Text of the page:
Growing up the son of a Pennsylvania coaching legend, Jets defensive coordinator Mike Pettine picked up a lot from his namesake. In order to be successful, you had to prepare well, pay attention to detail and leave no stone unturned. But Mike Sr.'s best piece of advice emphasized the importance of custom fitting.
"Each opponent you need to look at and he always likened it to a tailor making a custom suit," he told Randy Lange and me this week on newyorkjets.com radio. "Instead of going in and buying one off the rack, you're going to build that gameplan completely specific to that opponent and that's something that he was a master at over the years and I think that's something that rubbed off."
The elder Pettine coached Central Bucks West High School in Doylestown, Pa., for 33 years, compiling a 326-42-4 record and retiring as the winningest coach in the history of Pennsylvania high school football. Mike Jr. played for his dad, served as an assistant coach on his staff, coached against him (he never beat Pops) and even had his dad serve as his assistant for a season.
When Mike Pettine joined the Baltimore Ravens staff, he and Rex Ryan, who was the Ravens' D-line coach at the time, immediately hit it off.
"The connection there was instant and I think a big part of it was the way we were raised. His philosophy on the way to play defense was very similar to mine. I think we're a good combination because Rex is brilliant and I think I brought, from a football standpoint, the ability to take everything he laid out there and quantify it, organize it and get it on paper," said Pettine, who started as a defensive quality control coach with the Ravens.
"That was a big part of my job early on, the computer and getting everything ruled out and drawn. That's where we were such a good team. He provided the scheme and I had the ability to rein it all in and get it organized."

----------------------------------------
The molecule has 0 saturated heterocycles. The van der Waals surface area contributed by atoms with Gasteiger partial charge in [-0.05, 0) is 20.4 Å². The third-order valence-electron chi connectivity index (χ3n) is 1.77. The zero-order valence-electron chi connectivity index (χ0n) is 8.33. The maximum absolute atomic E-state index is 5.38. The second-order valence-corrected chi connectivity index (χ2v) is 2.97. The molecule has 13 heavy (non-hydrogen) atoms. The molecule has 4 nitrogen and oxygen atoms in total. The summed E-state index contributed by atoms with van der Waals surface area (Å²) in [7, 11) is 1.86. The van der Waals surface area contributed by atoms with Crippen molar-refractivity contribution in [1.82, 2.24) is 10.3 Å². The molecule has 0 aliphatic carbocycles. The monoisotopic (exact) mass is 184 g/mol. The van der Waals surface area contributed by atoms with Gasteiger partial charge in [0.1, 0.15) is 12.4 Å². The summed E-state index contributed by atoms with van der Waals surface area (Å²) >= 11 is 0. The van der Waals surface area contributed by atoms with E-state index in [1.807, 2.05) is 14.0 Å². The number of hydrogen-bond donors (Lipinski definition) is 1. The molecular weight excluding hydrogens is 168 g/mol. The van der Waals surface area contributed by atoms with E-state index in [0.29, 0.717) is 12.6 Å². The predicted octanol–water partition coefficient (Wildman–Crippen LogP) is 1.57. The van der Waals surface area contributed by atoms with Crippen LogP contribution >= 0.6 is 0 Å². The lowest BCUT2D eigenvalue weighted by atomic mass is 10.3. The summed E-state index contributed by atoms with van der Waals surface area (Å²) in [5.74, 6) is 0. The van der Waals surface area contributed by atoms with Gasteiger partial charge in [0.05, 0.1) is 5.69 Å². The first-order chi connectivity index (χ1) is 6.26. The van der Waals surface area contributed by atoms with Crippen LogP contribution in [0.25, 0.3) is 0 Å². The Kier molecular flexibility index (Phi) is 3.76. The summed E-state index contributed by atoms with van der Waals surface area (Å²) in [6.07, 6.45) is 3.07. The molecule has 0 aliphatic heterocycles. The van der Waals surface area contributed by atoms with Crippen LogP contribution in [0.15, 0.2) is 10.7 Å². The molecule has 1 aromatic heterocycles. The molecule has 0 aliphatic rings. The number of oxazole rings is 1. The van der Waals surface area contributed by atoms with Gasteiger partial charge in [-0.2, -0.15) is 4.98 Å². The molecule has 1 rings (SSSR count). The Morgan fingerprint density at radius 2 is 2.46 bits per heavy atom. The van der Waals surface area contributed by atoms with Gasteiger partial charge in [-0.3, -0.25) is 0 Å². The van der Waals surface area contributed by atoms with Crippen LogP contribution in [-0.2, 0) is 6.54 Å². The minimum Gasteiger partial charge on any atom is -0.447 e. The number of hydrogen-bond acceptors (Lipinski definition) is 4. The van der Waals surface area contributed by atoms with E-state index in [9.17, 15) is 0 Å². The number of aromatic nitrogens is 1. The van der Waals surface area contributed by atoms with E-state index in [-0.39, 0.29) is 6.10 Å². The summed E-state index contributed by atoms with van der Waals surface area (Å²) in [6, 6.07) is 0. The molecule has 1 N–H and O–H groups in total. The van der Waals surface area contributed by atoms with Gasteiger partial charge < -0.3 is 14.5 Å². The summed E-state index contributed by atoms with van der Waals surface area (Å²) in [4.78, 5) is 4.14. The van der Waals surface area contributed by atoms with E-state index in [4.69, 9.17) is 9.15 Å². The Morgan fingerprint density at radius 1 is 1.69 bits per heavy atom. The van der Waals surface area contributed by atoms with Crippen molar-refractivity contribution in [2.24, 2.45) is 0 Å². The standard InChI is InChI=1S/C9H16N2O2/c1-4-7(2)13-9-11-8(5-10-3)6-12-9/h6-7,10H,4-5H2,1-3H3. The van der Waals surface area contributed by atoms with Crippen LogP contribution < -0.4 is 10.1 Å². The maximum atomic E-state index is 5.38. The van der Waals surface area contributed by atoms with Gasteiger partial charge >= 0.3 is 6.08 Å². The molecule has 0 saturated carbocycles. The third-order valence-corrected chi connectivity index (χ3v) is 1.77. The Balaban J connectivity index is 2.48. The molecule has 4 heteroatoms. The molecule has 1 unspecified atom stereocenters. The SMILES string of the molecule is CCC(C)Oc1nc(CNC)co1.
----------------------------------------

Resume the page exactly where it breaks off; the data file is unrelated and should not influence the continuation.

When Ryan was named head coach of the Jets, Pettine was the first man he added to his staff and the new skipper referred to him as his "right hand man" and "a rising coaching star." Both men rose together professionally, running what Pettine says is a base defense consisting of 3-4 personnel but not out of a 3-4 alignment.
So for the fourth consecutive season, you'll be able to call the Jets a 3-4 defense. But this system is something far different than any Jets Nation has seen before. Pettine estimates the Jets will run a 3-4 alignment 10 to 15 percent of the time but it will vary because the weakside linebacker (or rush linebacker), who was played by Terrell Suggs in Baltimore and will be manned by Vernon Gholston and Bryan Thomas with the Green & White, will move to the line, put his hand down and transform the front into a 4-3.
Just as it was in Baltimore, you're going to be able to find Pettine and Ryan locked up in Ryan's office in Florham Park on Monday and Tuesday devising gameplans throughout the year. And keeping their acronym of KILL — Keep It Likable and Learnable — they'll also make sure to get the players' input.